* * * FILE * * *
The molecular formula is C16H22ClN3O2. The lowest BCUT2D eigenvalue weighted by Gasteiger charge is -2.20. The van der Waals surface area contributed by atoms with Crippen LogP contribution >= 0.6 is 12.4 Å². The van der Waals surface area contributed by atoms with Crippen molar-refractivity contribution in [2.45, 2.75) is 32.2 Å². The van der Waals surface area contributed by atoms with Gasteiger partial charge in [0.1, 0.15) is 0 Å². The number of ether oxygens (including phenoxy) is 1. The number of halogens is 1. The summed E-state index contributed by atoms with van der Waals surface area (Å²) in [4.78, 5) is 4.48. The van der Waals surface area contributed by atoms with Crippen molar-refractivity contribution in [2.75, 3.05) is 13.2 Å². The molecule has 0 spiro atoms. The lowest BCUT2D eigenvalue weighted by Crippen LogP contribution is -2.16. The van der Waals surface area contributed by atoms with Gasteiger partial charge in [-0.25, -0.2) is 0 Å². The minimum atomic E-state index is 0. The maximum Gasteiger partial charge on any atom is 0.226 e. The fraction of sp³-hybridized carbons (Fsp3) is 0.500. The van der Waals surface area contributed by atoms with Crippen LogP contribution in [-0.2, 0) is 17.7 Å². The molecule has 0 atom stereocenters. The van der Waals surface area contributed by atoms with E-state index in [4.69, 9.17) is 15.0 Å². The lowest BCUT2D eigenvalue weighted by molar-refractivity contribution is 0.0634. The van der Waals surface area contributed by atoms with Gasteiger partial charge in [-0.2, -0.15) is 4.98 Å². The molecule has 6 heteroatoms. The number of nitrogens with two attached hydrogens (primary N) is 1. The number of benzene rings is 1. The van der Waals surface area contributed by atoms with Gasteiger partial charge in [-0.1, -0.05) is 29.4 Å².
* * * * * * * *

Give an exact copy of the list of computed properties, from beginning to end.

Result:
The molecular formula is C16H22ClN3O2. The lowest BCUT2D eigenvalue weighted by Gasteiger charge is -2.20. The van der Waals surface area contributed by atoms with Crippen LogP contribution >= 0.6 is 12.4 Å². The van der Waals surface area contributed by atoms with Crippen molar-refractivity contribution in [2.45, 2.75) is 32.2 Å². The van der Waals surface area contributed by atoms with Gasteiger partial charge in [0.1, 0.15) is 0 Å². The number of ether oxygens (including phenoxy) is 1. The number of halogens is 1. The summed E-state index contributed by atoms with van der Waals surface area (Å²) in [4.78, 5) is 4.48. The van der Waals surface area contributed by atoms with Crippen molar-refractivity contribution in [2.75, 3.05) is 13.2 Å². The molecule has 0 spiro atoms. The lowest BCUT2D eigenvalue weighted by Crippen LogP contribution is -2.16. The van der Waals surface area contributed by atoms with Gasteiger partial charge in [-0.25, -0.2) is 0 Å². The minimum atomic E-state index is 0. The maximum Gasteiger partial charge on any atom is 0.226 e. The fraction of sp³-hybridized carbons (Fsp3) is 0.500. The van der Waals surface area contributed by atoms with Crippen LogP contribution in [-0.2, 0) is 17.7 Å². The molecule has 0 atom stereocenters. The van der Waals surface area contributed by atoms with E-state index in [4.69, 9.17) is 15.0 Å². The lowest BCUT2D eigenvalue weighted by molar-refractivity contribution is 0.0634. The van der Waals surface area contributed by atoms with Gasteiger partial charge in [-0.2, -0.15) is 4.98 Å². The molecule has 6 heteroatoms. The number of nitrogens with two attached hydrogens (primary N) is 1. The number of benzene rings is 1. The van der Waals surface area contributed by atoms with Gasteiger partial charge in [-0.1, -0.05) is 29.4 Å².